✅ The Waterfall model is best suited for projects where the end goal is clear, requirements are clearly defined and static. It is effective where technologies, tools and processes have been identified and the likelihood of change is low. Effective for large projects that require methodology, planning and documentation.

❌ Conversely, the Waterfall model falters when confronted with evolving objectives and timelines. Its rigid structure impedes adaptability, rendering modifications post-stage completion arduous. Projects entailing exploration, experimentation, and innovation find the Waterfall methodology inadequate, as they necessitate continuous refinement and evolution.

Agile Methodology

The Agile method stands out for its emphasis on flexibility, teamwork, and optimizing processes to ensure top-notch project outcomes. It follows an iterative path, giving weight to feedback from the product owner and adapting to evolving requirements.

Under Agile, the software development cycle can be dissected into six key phases: planning, design, development, testing, deployment, and maintenance. Projects are divided into short sprints, usually spanning 2-4 weeks.

This development approach enjoys widespread adoption not just in IT but also in fields like project management, product development, and various non-IT sectors. Many organizations customize Agile principles to align with their specific requirements.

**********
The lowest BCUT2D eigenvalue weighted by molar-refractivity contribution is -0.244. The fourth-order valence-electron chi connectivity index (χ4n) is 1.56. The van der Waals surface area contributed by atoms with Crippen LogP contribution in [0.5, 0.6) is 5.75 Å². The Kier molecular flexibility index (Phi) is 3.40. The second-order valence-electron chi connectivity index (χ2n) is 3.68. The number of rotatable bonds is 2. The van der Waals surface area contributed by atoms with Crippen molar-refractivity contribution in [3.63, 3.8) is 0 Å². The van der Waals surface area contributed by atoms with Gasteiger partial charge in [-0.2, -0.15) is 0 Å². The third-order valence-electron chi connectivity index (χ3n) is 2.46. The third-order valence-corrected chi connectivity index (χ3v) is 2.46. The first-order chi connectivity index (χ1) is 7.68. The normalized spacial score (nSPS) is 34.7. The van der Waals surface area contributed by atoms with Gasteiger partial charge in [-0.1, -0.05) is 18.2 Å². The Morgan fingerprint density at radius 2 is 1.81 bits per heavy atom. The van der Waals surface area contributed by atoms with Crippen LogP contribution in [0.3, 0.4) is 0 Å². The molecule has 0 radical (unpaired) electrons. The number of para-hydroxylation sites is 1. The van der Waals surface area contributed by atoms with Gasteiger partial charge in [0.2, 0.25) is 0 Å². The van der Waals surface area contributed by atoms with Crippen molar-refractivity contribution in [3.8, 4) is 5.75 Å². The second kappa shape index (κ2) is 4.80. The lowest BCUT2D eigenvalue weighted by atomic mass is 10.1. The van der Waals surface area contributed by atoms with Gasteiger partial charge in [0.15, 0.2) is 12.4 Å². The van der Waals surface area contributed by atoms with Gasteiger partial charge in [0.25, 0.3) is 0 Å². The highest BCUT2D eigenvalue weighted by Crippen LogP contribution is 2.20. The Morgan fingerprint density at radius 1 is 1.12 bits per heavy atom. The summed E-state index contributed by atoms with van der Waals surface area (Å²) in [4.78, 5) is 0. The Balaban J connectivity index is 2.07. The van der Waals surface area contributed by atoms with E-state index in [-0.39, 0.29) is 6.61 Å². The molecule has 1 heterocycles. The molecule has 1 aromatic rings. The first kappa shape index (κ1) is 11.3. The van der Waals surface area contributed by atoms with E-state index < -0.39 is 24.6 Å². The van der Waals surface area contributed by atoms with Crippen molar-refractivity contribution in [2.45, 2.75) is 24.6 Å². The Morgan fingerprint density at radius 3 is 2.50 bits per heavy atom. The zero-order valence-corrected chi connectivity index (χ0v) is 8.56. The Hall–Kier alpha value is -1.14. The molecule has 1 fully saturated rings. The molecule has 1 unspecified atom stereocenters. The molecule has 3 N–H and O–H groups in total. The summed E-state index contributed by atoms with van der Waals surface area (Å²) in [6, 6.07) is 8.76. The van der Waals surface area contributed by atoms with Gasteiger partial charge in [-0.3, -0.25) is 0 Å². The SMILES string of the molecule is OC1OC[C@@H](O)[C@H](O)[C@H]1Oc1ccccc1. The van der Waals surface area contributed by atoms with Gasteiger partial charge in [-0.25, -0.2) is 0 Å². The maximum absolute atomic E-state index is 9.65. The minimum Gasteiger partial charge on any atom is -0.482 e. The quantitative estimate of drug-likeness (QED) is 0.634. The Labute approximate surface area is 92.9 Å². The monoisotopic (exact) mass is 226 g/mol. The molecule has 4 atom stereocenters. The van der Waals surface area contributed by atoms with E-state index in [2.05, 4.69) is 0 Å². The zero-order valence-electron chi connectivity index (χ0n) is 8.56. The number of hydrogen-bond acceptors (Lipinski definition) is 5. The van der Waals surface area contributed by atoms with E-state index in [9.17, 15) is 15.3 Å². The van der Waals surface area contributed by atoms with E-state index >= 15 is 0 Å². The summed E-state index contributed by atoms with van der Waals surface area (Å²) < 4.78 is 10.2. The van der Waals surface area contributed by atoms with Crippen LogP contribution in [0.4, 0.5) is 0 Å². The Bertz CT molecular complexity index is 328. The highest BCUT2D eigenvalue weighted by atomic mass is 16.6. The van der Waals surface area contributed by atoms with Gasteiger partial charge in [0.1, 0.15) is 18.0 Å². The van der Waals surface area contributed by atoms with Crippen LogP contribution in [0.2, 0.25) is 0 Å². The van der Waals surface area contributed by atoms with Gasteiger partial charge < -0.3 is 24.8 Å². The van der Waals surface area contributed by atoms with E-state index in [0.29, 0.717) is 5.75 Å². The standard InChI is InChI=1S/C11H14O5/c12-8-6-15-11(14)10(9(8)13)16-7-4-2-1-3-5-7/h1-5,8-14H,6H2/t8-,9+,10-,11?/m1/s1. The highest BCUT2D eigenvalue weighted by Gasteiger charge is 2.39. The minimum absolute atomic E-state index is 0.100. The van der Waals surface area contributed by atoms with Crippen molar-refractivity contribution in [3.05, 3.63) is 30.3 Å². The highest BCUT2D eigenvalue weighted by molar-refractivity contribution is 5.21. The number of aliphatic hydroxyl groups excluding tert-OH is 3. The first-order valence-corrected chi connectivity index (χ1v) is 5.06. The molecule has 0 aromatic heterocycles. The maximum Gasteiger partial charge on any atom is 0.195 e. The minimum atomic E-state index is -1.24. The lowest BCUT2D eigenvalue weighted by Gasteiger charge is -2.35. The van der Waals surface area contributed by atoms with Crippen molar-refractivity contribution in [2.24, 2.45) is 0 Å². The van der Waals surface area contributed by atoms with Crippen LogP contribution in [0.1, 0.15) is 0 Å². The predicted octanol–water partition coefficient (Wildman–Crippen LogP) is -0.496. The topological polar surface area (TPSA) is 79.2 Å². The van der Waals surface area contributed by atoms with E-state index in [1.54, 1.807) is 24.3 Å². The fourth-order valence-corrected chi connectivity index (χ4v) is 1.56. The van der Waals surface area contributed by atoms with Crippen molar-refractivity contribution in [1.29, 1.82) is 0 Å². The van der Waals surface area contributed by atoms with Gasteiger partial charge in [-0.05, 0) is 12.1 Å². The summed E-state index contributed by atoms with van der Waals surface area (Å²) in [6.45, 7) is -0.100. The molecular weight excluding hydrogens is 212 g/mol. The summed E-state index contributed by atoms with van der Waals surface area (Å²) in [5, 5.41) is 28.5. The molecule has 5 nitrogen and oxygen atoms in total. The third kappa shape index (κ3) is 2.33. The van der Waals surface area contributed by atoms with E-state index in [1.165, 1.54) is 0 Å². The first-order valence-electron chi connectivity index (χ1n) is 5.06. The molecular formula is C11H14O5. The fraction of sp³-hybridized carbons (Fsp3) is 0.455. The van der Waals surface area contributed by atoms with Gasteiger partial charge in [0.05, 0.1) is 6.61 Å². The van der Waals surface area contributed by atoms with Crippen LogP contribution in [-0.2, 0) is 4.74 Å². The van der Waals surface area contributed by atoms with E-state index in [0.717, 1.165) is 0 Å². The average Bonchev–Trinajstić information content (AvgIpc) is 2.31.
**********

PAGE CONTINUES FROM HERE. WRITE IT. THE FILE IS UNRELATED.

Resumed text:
• Throughout the development process, the product owner is actively involved, providing feedback and managing the project.
  • Agile methodology acknowledges that requirements and priorities may change during the project, allowing adjustments to be made at the end of each sprint.
  • Promotes collaboration between teams. Developers and designers work closely, communicate, and collectively make decisions.
  • Ensures testing and quality assessment throughout the development process, not just at the end. This helps to identify errors at early stages and rapidly create high-quality software.
  • Documentation is valued, but it’s not as critical as developing quality software that adds value to the user.


  • The flexible nature of the model makes it challenging to estimate deadlines and development costs during the planning stage.
  • To execute Agile projects smoothly, a team with experience in collaboration is required.
  • Some projects require detailed documentation, which may be necessary to comply with regulatory requirements. Brief documentation may not suffice.
  • Transitioning to Agile may face resistance from development teams and management accustomed to traditional methodologies.

For Whom Agile Methodology Works

✅ Mustafa Egemen noted: Agile development is suitable for projects requiring flexibility and constant updates — such as startups. It can be the best choice when rapid adaptation to changing requirements is crucial. It’s also ideal for projects involving innovation and experimentation. Regarding team size, the Agile methodology is effective for small to medium teams that can collaborate closely and make quick decisions.